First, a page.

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[448] and that Lee should have fallen upon this command with his whole force and crushed it.

Now for the facts on our side. General Hooker, having received reports from different sources early in June, 1863, that General Lee was quietly withdrawing his army from Fredericksburg toward Culpepper Court-House, wanted positive information on the subject; so he directed me to make a reconnoissance in force toward Culpepper, to attack the enemy, if necessary, and force him to display his infantry; but not to return without positive information of Lee's whereabouts. My command consisted at this time of two divisions of cavalry and six batteries of horse artillery, and I suggested to General Hooker, in view of what he required, that I should be reinforced with some infantry. The General told me to take what infantry I wanted, but not to fail, as he considered the information to be obtained of the utmost importance to the coming campaign. I selected three thousand infantry, under Generals Ames and D. A. Russell. On the 8th of June, I directed General Gregg to cross the Rappahannock at Kelly's ford, at daylight on the morning of the 9th, with the Second Division of cavalry and Russell's infantry, while I would cross with Buford's Division of cavalry and Ames' infantry, and join him at Brandy Station. The two fords were about eight miles apart, Brandy Station being nearly in the apex of the triangle, three miles south of the river, and a good position from which to operate on Culpepper, in case it became necessary to move in that direction. The movement was a reconnoissance in force to gain information. It was my duty not to seek a fight and not to avoid one--to distribute my force in such manner as to give the best opportunities for obtaining the information desired; at the same time to be within supporting distance in case of an action, and to withdraw and report to General Hooker as soon as my task was accomplished. The evening of the 8th of June a heavy rain laid the dust and enabled me to place the command near Beverly ford without attracting the notice of the enemy. To my surprise, General Lee had no pickets on the north side of the Rappahannock. I ordered my command to bivouac without fires, and be ready at four o'clock in the morning. The next morning, with Colonel Davis, of the Eighth New York Cavalry, who was to lead the advance, I reconnoitred the ford, and found the circumstances favorable for a surprise of the enemy on the opposite side, in case he was there in force.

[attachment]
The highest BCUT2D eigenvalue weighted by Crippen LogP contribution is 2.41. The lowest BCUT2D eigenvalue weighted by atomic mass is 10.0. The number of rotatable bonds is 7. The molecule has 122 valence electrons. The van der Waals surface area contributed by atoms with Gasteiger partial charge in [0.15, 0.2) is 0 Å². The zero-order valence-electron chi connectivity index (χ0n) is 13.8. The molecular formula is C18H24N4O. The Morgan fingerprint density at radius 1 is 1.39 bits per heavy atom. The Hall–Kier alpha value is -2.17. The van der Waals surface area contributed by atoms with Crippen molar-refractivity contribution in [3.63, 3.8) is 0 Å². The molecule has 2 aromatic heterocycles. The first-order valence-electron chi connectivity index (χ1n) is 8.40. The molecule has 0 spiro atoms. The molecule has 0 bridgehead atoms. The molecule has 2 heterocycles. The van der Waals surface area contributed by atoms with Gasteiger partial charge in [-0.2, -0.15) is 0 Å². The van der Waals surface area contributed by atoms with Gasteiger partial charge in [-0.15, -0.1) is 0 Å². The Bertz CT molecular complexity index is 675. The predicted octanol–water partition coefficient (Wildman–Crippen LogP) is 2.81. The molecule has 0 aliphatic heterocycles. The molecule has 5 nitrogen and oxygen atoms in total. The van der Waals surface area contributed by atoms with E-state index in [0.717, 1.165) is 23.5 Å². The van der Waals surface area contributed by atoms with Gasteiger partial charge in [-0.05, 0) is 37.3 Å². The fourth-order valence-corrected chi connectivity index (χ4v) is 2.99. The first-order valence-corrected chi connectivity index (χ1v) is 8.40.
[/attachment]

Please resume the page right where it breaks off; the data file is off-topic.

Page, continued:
The north bank of the river commanded the southern, and, with the exception of a few cavalry pickets, scattered up and down the river, nothing was to be seen. The roaring of the water over the

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